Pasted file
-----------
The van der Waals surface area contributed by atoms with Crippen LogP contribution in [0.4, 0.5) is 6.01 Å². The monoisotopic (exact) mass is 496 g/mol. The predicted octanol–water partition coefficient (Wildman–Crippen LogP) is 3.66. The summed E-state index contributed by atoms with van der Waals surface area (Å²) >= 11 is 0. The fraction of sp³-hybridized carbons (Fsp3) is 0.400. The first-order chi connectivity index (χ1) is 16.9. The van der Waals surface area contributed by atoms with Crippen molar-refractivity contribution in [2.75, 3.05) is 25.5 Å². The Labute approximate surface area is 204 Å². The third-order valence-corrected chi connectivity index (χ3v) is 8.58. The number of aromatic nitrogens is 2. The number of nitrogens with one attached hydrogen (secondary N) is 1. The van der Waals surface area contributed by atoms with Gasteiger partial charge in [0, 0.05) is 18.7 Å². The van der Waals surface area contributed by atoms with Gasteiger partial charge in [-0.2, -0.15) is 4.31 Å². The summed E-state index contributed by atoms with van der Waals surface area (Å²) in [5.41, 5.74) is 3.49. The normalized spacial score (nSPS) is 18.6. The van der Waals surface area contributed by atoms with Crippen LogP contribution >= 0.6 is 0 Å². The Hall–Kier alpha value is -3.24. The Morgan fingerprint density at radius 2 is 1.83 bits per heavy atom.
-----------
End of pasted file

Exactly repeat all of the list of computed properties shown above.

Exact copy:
The van der Waals surface area contributed by atoms with Crippen LogP contribution in [0.4, 0.5) is 6.01 Å². The monoisotopic (exact) mass is 496 g/mol. The predicted octanol–water partition coefficient (Wildman–Crippen LogP) is 3.66. The summed E-state index contributed by atoms with van der Waals surface area (Å²) >= 11 is 0. The fraction of sp³-hybridized carbons (Fsp3) is 0.400. The first-order chi connectivity index (χ1) is 16.9. The van der Waals surface area contributed by atoms with Crippen molar-refractivity contribution in [2.75, 3.05) is 25.5 Å². The Labute approximate surface area is 204 Å². The third-order valence-corrected chi connectivity index (χ3v) is 8.58. The number of aromatic nitrogens is 2. The number of nitrogens with one attached hydrogen (secondary N) is 1. The van der Waals surface area contributed by atoms with Gasteiger partial charge in [0, 0.05) is 18.7 Å². The van der Waals surface area contributed by atoms with Gasteiger partial charge in [-0.2, -0.15) is 4.31 Å². The summed E-state index contributed by atoms with van der Waals surface area (Å²) in [5.41, 5.74) is 3.49. The normalized spacial score (nSPS) is 18.6. The van der Waals surface area contributed by atoms with Crippen LogP contribution >= 0.6 is 0 Å². The Hall–Kier alpha value is -3.24. The Morgan fingerprint density at radius 2 is 1.83 bits per heavy atom.